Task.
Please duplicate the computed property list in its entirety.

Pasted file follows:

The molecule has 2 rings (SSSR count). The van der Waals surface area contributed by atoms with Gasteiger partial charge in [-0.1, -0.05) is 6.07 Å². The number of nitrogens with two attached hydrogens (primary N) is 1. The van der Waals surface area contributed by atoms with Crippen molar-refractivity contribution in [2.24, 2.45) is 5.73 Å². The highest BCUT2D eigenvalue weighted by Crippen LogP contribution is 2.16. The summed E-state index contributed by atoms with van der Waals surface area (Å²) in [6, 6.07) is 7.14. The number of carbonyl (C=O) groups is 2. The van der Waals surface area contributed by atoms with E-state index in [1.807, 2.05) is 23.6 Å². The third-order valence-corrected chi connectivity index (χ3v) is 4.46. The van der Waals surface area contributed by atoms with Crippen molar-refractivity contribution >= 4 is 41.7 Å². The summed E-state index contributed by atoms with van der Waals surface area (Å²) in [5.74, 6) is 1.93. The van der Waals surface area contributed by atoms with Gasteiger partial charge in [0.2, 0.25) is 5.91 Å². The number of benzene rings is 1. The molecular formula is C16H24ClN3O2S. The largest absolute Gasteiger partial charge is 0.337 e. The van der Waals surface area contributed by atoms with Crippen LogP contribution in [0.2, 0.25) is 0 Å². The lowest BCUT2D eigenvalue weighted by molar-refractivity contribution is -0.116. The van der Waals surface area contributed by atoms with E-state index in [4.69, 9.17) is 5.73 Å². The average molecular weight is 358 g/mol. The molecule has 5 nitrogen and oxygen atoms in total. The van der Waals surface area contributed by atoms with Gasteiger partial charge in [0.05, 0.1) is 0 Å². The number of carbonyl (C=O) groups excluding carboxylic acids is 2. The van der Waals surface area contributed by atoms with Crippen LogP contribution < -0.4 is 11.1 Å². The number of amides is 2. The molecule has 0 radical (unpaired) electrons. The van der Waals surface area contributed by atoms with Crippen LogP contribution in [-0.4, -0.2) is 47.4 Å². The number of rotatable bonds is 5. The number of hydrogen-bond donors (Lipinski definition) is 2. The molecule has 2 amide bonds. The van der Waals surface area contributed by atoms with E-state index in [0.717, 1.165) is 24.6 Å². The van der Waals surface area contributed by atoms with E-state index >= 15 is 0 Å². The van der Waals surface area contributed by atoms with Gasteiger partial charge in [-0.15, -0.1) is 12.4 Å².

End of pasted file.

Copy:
The molecule has 2 rings (SSSR count). The van der Waals surface area contributed by atoms with Gasteiger partial charge in [-0.1, -0.05) is 6.07 Å². The number of nitrogens with two attached hydrogens (primary N) is 1. The van der Waals surface area contributed by atoms with Crippen molar-refractivity contribution in [2.24, 2.45) is 5.73 Å². The highest BCUT2D eigenvalue weighted by Crippen LogP contribution is 2.16. The summed E-state index contributed by atoms with van der Waals surface area (Å²) in [6, 6.07) is 7.14. The number of carbonyl (C=O) groups is 2. The van der Waals surface area contributed by atoms with E-state index in [1.807, 2.05) is 23.6 Å². The third-order valence-corrected chi connectivity index (χ3v) is 4.46. The van der Waals surface area contributed by atoms with Crippen molar-refractivity contribution >= 4 is 41.7 Å². The summed E-state index contributed by atoms with van der Waals surface area (Å²) in [5.74, 6) is 1.93. The van der Waals surface area contributed by atoms with Gasteiger partial charge in [0.2, 0.25) is 5.91 Å². The number of benzene rings is 1. The molecular formula is C16H24ClN3O2S. The largest absolute Gasteiger partial charge is 0.337 e. The van der Waals surface area contributed by atoms with Crippen LogP contribution in [0.2, 0.25) is 0 Å². The lowest BCUT2D eigenvalue weighted by molar-refractivity contribution is -0.116. The van der Waals surface area contributed by atoms with E-state index in [4.69, 9.17) is 5.73 Å². The average molecular weight is 358 g/mol. The molecule has 5 nitrogen and oxygen atoms in total. The van der Waals surface area contributed by atoms with Gasteiger partial charge in [0.05, 0.1) is 0 Å². The number of carbonyl (C=O) groups excluding carboxylic acids is 2. The van der Waals surface area contributed by atoms with Crippen LogP contribution < -0.4 is 11.1 Å². The number of amides is 2. The molecule has 0 radical (unpaired) electrons. The van der Waals surface area contributed by atoms with Crippen LogP contribution in [-0.4, -0.2) is 47.4 Å². The number of rotatable bonds is 5. The number of hydrogen-bond donors (Lipinski definition) is 2. The molecule has 2 amide bonds. The van der Waals surface area contributed by atoms with E-state index in [0.717, 1.165) is 24.6 Å². The van der Waals surface area contributed by atoms with E-state index >= 15 is 0 Å². The van der Waals surface area contributed by atoms with Gasteiger partial charge in [-0.15, -0.1) is 12.4 Å².